Math cannot be an afterthought. From the first days of school, kids should be exposed to math concepts. Tyre says there is no need to wait until children are older and able to think and speak in more abstract ways. She says that math ability has been measured days after birth and seems to be innate in all of us. In the U.S., parents, kids and even teachers may describe a person as “bad at math.” In other countries where kids perform better in math, however, if a student is not performing well in math, parents, kids and teachers say the student needs to work harder. “Math is not a talent,” says Tyre. “It’s a muscle you develop.”

Don’t focus too much on standardized test scores. Sometimes good test scores can indicate that a school is doing well at educating students, says Tyre, but other times it can indicate that the school is teaching to the test. Standardized tests measure only about one-third of the curriculum that should be taught, so if the school is teaching only the test material, your child is missing out on a lot.

There is no excuse for a school day with no recess. Apart from the obvious physical benefits of exercise, says Tyre, studies have shown that recess also increases cognitive functioning. Kids need a break of at least 20 minutes a day. The same is true for middle-school and high-school students.

Teachers matter, even more than you think. Although not even a “super teacher” can erase the effects of poverty on students, says Tyre, excellent teachers teach more and can accelerate students’ rate of learning. And good schools champion great teachers. Look for schools that provide teachers with mentors, instruction and discussion of best practices.


Introducing Kids To Birding

Birds are the perfect hook for getting kids interested in nature. Children are mesmerized by nature, so a window into that world is all you need to get them started on this lifelong hobby.

Backyard bird feeders are a wonderful place to start. Neighborhood parks also provide endless potential for observing birds, as well as butterflies, dragonflies, frogs, toads, rocks, leaves and more. Many parks also have wetland areas, and since water birds are often large and conspicuous, ponds are enjoyable for beginning birders.

Birding as a Family When kids see an unusual bird or observe its entertaining behavior firsthand, they’ll be thrilled. To get started, consider attending a guided bird walk. Many local bird clubs, nature centers, parks and wildlife refuges offer regular walks. Your local Audubon Center is another treasure trove of information and is a great place to visit.

The younger your budding naturalist, the more important it is to be flexible. Rather than focusing solely on birds, encourage exploration and opportunities to discover something in the natural world. Perhaps the glimpse of a small animal—or something as simple as a caterpillar or pretty stone—becomes a lifelong memory.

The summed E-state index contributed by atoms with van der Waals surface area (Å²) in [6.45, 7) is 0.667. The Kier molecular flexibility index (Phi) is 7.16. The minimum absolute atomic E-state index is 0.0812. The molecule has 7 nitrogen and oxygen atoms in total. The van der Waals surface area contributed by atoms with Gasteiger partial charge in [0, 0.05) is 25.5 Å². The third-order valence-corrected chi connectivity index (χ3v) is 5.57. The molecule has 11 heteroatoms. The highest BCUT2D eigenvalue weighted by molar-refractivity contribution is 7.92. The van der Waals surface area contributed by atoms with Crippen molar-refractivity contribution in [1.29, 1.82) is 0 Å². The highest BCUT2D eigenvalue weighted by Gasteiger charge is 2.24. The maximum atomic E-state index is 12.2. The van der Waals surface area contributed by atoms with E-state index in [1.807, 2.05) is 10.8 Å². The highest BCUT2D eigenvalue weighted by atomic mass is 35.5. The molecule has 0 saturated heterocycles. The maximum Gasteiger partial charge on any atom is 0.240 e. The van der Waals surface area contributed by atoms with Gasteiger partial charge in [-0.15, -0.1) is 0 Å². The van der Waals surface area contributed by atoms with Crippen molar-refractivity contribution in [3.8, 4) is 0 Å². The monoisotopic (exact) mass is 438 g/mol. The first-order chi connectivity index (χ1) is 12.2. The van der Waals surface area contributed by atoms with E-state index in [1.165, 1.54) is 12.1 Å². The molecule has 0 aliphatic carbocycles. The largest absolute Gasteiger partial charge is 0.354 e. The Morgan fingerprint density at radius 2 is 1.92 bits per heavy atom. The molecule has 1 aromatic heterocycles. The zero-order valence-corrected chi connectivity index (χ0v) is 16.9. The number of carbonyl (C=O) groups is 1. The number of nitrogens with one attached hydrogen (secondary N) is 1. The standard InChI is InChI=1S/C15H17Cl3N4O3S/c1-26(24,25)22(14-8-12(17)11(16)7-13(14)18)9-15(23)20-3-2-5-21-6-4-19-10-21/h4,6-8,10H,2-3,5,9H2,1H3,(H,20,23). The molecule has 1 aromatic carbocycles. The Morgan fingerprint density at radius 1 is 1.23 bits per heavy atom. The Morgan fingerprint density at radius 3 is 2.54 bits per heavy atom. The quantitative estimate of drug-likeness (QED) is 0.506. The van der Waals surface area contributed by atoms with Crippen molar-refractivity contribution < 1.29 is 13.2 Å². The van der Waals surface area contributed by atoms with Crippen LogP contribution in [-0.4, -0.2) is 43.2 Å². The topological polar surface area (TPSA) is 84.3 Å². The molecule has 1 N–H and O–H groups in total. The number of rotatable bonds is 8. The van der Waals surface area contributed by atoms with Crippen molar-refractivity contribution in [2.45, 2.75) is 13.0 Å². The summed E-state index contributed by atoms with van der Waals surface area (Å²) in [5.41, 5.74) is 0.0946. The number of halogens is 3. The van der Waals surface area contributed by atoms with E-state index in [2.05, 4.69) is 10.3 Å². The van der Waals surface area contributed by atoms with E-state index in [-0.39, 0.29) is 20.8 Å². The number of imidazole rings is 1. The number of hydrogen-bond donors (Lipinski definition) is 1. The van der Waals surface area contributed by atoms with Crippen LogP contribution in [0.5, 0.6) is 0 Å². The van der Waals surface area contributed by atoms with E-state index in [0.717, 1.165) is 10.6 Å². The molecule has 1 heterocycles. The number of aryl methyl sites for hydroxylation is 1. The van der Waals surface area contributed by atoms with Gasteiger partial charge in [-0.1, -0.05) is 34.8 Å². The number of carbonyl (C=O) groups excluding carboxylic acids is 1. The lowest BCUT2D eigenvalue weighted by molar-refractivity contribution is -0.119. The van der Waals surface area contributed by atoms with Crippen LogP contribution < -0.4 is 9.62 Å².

For younger children, binoculars may be a bit tricky to master and can be frustrating. To start, skip identification and go on a bird-behavior scavenger hunt without the pressure of pinning down an exact species. Ask kids to watch for specific behaviors, from preening and perching to walking and hopping.
Bird Walks & Nature Trails Few things are more inspiring than exploring nature with children. With over 70 Metro Parks in the region, there are endless opportunities for birdwatching. Nature trails, woodlands or wetlands provide exciting opportunities for exploring nature and wildlife. Some locations offer scheduled guided walks.


Meet Clarus Eye Centre’s Executive Director

When you meet Marta De La Torre, the new executive director at Clarus Eye Centre, you will be impressed by how genuine, courteous, collected and engaging she is. She says with a smile that she has been interested in health care “since she was almost 2”! The New England native has traveled around the world and now calls Tumwater home.

De La Torre says one of the most interesting positions she has held in her career was as a third-party health care administrator for the government of Abu Dhabi, United Arab Emirates. Health care in that country, she says, was different because of gender inequality. “A male doctor can only work on males and female doctors only on females,” De La Torre explains. She said they also have different entrances to medical facilities.

Perhaps inspired by that experience, De La Torre, a mother of three and grandmother of eight, is interested in mentoring young women. She thinks it is important to build up all people to foster strong community.

What attracted De La Torre to Clarus Eye were the long-term employees at the location. She says employees of such long tenure provide an unparalleled level of expertise. She was also impressed that the practice is celebrating its 50th anniversary. “There is a lot to celebrate!” she says.